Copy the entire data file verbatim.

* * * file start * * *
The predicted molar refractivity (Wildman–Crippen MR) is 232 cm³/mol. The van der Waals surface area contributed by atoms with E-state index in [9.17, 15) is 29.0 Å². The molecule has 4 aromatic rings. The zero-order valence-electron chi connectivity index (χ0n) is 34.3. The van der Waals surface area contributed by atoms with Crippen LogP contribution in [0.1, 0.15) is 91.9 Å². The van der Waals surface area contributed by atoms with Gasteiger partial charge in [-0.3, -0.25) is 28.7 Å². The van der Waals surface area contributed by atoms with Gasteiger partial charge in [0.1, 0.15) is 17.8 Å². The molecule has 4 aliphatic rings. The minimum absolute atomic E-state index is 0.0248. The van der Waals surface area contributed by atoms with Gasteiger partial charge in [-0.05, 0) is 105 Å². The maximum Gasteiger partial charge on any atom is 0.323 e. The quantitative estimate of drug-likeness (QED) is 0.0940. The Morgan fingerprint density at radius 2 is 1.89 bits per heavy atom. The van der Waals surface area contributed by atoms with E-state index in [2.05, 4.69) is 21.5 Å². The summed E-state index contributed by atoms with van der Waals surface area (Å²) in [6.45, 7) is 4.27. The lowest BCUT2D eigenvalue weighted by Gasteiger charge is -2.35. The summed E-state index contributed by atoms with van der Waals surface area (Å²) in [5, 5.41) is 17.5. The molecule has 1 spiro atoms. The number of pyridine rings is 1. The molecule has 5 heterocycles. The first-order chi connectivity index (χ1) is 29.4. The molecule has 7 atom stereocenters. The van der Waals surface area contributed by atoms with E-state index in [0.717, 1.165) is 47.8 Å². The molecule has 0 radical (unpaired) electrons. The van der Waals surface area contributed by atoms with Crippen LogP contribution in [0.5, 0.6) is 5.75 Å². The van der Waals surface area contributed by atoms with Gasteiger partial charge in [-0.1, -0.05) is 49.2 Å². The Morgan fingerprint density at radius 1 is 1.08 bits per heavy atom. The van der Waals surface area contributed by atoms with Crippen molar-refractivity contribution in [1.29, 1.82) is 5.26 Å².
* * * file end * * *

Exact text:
The predicted molar refractivity (Wildman–Crippen MR) is 232 cm³/mol. The van der Waals surface area contributed by atoms with E-state index in [9.17, 15) is 29.0 Å². The molecule has 4 aromatic rings. The zero-order valence-electron chi connectivity index (χ0n) is 34.3. The van der Waals surface area contributed by atoms with Crippen LogP contribution in [0.1, 0.15) is 91.9 Å². The van der Waals surface area contributed by atoms with Gasteiger partial charge in [-0.3, -0.25) is 28.7 Å². The van der Waals surface area contributed by atoms with Gasteiger partial charge in [0.1, 0.15) is 17.8 Å². The molecule has 4 aliphatic rings. The minimum absolute atomic E-state index is 0.0248. The van der Waals surface area contributed by atoms with Gasteiger partial charge in [-0.05, 0) is 105 Å². The maximum Gasteiger partial charge on any atom is 0.323 e. The quantitative estimate of drug-likeness (QED) is 0.0940. The Morgan fingerprint density at radius 2 is 1.89 bits per heavy atom. The van der Waals surface area contributed by atoms with E-state index in [2.05, 4.69) is 21.5 Å². The summed E-state index contributed by atoms with van der Waals surface area (Å²) in [6.45, 7) is 4.27. The lowest BCUT2D eigenvalue weighted by Gasteiger charge is -2.35. The summed E-state index contributed by atoms with van der Waals surface area (Å²) in [5, 5.41) is 17.5. The molecule has 1 spiro atoms. The number of pyridine rings is 1. The molecule has 5 heterocycles. The first-order chi connectivity index (χ1) is 29.4. The molecule has 7 atom stereocenters. The van der Waals surface area contributed by atoms with E-state index in [0.717, 1.165) is 47.8 Å². The molecule has 0 radical (unpaired) electrons. The van der Waals surface area contributed by atoms with Crippen LogP contribution in [0.5, 0.6) is 5.75 Å². The van der Waals surface area contributed by atoms with Gasteiger partial charge in [-0.1, -0.05) is 49.2 Å². The Morgan fingerprint density at radius 1 is 1.08 bits per heavy atom. The van der Waals surface area contributed by atoms with Crippen molar-refractivity contribution in [1.29, 1.82) is 5.26 Å².